The history of the city park station. We visited the gift shop inside the station where Elizabeth purchased a T-shirt, two mugs (one for each car) and two lapel pins.

My two last pictures of Car 25 at the city park stop. Elizabeth and I walked back to the car, two very happy railfans who enjoyed their trip. A special thank you to the Fort Collins Municipal Railway for having us here today and allowing us to ride before the general public rides.

The Rest of the Day

At the car, I drove us south to Loveland to our first stop on the way to Castle Rock.

The Loveland Colorado and Southern station built in 1902. From here I drove us to Berthoud.

There is an image of a train on the Berthoud station.

The Berthoud Colorado and Southern station which is now a Lions Club building.

BNSF local 9621 northbound train at Berthoud. Next I drove us to Longmont.

The Longmont Chicago, Burlington and Quincy wooden station.

The Longmont Colorado and Southern station built in 1898.

Beside the station was BNSF GP39-2 2712 and BNSF GP35u 2618. Our next stop would be in Boulder.

The Boulder Colorado and Southern station built in 1894 which now houses a restaurant. I drove us down to Castle Rock, avoiding Denver. On the way there, we passed a slow-moving southbound BNSF coal train. We found a bridge from which to photograph it. This would be Elizabeth's first Joint Line train.

The slow-moving coal train had BNSF SD70ACe 9315 and BNSF SD60M 9203 with DPUs AC44CW 5660 and SD70MAC 8948. From here we went to Jersey Mike's for an early dinner before driving to our final photo location of the day.

Of the fifteen towns in the United States named Elizabeth, there was one very close to Castle Rock.

The City Limit sign of Elizabeth, Colorado, incorporated in 1890.

Elizabeth and her sign.

Happy Independence Day Elizabeth and the USA! Now, the main reason for coming to Elizabeth will become apparent in a moment.

The Elizabeth Section House historical marker which reads "The Denver & New Orleans Railroad was established in 1881. It was intended that the railroad would extend south from Denver, ultimately connecting with other railroads in Texas to establish a connection to New Orleans. Construction of the line reached Elizabeth in 1882, and shortly thereafter, this Section House was built to house railroad employees. Then, it faced the railroad tracks to the east (as shown), with the area now known as Main Street passing by its back door. The Elizabeth Section house is representative of the design used by the D&NO Railroad at other locations, including Parker, Elbert and Eastonville. This Section House is the sole remaining section house from this line. After the demise of the railroad, the building was used as a private residence for many years. The Prairie Development Corporation purchased the building in 2002, and with the help of a Colorado State Historical Fund grant, restored the Section House to its original appearance (while stabilizing it on a new foundation) with the goal of selling it for commercial use. Its original structural integrity is protected by an historic easement.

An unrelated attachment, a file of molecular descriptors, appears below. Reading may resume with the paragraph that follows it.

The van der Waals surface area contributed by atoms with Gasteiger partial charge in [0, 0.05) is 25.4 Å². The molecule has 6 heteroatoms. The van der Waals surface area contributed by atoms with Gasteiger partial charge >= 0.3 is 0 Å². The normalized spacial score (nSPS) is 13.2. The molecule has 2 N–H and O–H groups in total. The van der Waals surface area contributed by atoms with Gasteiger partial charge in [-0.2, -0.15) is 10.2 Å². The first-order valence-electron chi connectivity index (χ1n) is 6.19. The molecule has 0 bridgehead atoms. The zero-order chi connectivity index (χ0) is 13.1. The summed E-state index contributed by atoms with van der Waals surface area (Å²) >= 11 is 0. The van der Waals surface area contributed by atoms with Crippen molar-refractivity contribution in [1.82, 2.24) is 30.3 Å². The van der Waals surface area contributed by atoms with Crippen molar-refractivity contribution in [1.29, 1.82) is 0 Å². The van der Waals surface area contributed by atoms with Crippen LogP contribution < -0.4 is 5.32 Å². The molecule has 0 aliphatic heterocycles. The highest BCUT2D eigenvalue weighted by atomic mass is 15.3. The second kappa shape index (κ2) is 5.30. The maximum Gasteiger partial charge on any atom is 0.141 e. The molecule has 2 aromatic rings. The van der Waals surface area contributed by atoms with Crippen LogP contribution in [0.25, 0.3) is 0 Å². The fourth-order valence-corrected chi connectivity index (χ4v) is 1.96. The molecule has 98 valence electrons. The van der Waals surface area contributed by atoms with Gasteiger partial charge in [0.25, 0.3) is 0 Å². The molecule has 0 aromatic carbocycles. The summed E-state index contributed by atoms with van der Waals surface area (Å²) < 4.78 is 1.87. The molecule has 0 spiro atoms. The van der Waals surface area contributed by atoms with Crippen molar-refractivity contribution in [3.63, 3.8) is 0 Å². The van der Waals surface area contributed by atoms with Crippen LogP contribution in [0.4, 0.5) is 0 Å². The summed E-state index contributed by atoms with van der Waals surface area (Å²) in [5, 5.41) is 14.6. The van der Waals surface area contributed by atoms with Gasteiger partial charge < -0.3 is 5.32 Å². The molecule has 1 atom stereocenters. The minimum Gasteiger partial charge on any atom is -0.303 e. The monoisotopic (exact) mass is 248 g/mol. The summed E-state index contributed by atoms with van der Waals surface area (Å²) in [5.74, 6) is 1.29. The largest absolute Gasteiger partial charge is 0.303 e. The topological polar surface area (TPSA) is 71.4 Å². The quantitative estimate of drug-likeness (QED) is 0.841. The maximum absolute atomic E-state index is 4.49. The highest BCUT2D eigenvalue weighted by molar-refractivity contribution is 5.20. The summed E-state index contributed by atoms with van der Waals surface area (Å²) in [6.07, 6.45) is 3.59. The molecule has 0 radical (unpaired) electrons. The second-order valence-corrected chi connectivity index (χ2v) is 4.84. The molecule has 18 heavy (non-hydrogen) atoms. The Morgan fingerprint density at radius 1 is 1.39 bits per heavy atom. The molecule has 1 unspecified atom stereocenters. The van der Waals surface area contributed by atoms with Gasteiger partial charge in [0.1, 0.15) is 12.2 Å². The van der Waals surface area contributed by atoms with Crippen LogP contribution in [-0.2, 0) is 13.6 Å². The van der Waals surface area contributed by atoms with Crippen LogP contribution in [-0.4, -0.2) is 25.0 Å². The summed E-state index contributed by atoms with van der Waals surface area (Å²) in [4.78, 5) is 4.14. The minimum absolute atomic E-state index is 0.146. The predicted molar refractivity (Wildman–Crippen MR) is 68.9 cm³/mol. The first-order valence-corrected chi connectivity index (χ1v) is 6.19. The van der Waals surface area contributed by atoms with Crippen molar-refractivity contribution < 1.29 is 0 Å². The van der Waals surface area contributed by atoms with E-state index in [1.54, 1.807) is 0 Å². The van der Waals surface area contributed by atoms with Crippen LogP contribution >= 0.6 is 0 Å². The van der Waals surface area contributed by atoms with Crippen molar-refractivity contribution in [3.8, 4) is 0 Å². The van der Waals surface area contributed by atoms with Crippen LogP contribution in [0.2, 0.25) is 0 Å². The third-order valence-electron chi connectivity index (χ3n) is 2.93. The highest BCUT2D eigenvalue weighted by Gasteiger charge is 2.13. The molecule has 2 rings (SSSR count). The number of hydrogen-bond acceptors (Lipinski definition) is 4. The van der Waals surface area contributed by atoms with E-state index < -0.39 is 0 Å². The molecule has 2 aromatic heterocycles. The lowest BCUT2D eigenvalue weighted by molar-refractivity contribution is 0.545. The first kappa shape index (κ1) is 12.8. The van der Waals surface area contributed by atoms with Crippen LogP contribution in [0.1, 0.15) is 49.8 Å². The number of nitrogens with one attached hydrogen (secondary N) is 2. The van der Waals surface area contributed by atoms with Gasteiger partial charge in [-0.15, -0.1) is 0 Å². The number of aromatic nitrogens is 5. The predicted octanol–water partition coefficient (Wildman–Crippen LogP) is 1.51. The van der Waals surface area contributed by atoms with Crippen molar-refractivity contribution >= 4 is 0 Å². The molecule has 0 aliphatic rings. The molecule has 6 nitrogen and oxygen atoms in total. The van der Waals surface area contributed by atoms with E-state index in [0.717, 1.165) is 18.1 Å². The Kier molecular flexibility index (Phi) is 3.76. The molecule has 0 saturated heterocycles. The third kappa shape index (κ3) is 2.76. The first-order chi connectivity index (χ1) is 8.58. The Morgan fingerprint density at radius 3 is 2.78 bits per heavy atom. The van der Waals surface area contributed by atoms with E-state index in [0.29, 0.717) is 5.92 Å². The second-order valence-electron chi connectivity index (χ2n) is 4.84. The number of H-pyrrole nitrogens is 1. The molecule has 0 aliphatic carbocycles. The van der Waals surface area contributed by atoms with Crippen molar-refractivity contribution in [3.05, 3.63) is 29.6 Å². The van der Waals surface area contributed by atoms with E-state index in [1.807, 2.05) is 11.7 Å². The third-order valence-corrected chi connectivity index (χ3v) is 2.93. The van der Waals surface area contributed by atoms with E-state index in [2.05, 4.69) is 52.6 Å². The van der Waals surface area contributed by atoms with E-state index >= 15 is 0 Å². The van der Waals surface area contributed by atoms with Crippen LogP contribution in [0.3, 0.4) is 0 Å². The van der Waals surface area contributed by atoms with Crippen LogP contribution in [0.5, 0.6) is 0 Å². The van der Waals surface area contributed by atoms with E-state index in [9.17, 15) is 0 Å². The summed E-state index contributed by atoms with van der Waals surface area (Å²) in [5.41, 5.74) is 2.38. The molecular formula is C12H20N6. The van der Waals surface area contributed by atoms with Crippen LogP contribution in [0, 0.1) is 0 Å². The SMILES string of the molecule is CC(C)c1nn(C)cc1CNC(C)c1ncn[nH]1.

The Elizabeth section house in all of its glory. We drove back to Castle Rock and filled the car with petrol before checking in to the Best Western Plus. The two of us did our Internet routines before I wrote this story. Later, we would drive over to see the fireworks over the golf course.